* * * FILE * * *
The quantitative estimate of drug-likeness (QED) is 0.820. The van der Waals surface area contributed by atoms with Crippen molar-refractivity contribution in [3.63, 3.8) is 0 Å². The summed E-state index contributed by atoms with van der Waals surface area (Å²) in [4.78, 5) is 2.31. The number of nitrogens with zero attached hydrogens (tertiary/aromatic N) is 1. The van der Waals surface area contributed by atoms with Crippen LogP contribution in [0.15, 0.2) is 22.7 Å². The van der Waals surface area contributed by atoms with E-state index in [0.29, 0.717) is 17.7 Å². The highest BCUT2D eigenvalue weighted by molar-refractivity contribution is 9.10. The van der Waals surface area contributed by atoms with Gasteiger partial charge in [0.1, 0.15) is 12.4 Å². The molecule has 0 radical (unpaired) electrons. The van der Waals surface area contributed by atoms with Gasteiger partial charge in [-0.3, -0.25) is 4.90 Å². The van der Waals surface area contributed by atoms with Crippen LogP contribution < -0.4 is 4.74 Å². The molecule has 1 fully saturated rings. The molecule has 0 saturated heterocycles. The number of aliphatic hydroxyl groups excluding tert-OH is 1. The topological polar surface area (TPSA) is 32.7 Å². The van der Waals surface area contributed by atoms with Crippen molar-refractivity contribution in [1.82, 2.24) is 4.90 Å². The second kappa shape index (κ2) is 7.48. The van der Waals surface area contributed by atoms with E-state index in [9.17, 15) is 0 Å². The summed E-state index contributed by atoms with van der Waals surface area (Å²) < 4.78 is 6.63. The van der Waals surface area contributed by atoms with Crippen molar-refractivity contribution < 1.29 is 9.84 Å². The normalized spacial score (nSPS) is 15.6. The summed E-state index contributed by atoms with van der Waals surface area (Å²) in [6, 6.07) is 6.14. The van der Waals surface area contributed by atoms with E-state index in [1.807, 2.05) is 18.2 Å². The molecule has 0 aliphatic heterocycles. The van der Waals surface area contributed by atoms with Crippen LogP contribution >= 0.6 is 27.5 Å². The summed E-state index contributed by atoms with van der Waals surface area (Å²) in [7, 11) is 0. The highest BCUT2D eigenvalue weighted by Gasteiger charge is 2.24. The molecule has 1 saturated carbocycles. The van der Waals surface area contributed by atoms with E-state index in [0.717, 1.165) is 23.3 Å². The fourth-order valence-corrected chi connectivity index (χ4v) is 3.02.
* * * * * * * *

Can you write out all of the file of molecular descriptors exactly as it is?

The quantitative estimate of drug-likeness (QED) is 0.820. The van der Waals surface area contributed by atoms with Crippen molar-refractivity contribution in [3.63, 3.8) is 0 Å². The summed E-state index contributed by atoms with van der Waals surface area (Å²) in [4.78, 5) is 2.31. The number of nitrogens with zero attached hydrogens (tertiary/aromatic N) is 1. The van der Waals surface area contributed by atoms with Crippen LogP contribution in [0.15, 0.2) is 22.7 Å². The van der Waals surface area contributed by atoms with E-state index in [0.29, 0.717) is 17.7 Å². The highest BCUT2D eigenvalue weighted by molar-refractivity contribution is 9.10. The van der Waals surface area contributed by atoms with Gasteiger partial charge in [0.1, 0.15) is 12.4 Å². The molecule has 0 radical (unpaired) electrons. The van der Waals surface area contributed by atoms with Gasteiger partial charge in [-0.3, -0.25) is 4.90 Å². The van der Waals surface area contributed by atoms with Crippen LogP contribution < -0.4 is 4.74 Å². The molecule has 1 fully saturated rings. The molecule has 0 saturated heterocycles. The number of aliphatic hydroxyl groups excluding tert-OH is 1. The topological polar surface area (TPSA) is 32.7 Å². The van der Waals surface area contributed by atoms with Crippen molar-refractivity contribution in [1.82, 2.24) is 4.90 Å². The second kappa shape index (κ2) is 7.48. The van der Waals surface area contributed by atoms with E-state index in [9.17, 15) is 0 Å². The summed E-state index contributed by atoms with van der Waals surface area (Å²) < 4.78 is 6.63. The van der Waals surface area contributed by atoms with Crippen molar-refractivity contribution < 1.29 is 9.84 Å². The normalized spacial score (nSPS) is 15.6. The summed E-state index contributed by atoms with van der Waals surface area (Å²) in [6, 6.07) is 6.14. The van der Waals surface area contributed by atoms with E-state index in [1.807, 2.05) is 18.2 Å². The molecule has 0 aliphatic heterocycles. The van der Waals surface area contributed by atoms with Crippen LogP contribution >= 0.6 is 27.5 Å². The summed E-state index contributed by atoms with van der Waals surface area (Å²) in [7, 11) is 0. The highest BCUT2D eigenvalue weighted by Gasteiger charge is 2.24. The molecule has 1 saturated carbocycles. The van der Waals surface area contributed by atoms with E-state index in [0.717, 1.165) is 23.3 Å². The fourth-order valence-corrected chi connectivity index (χ4v) is 3.02.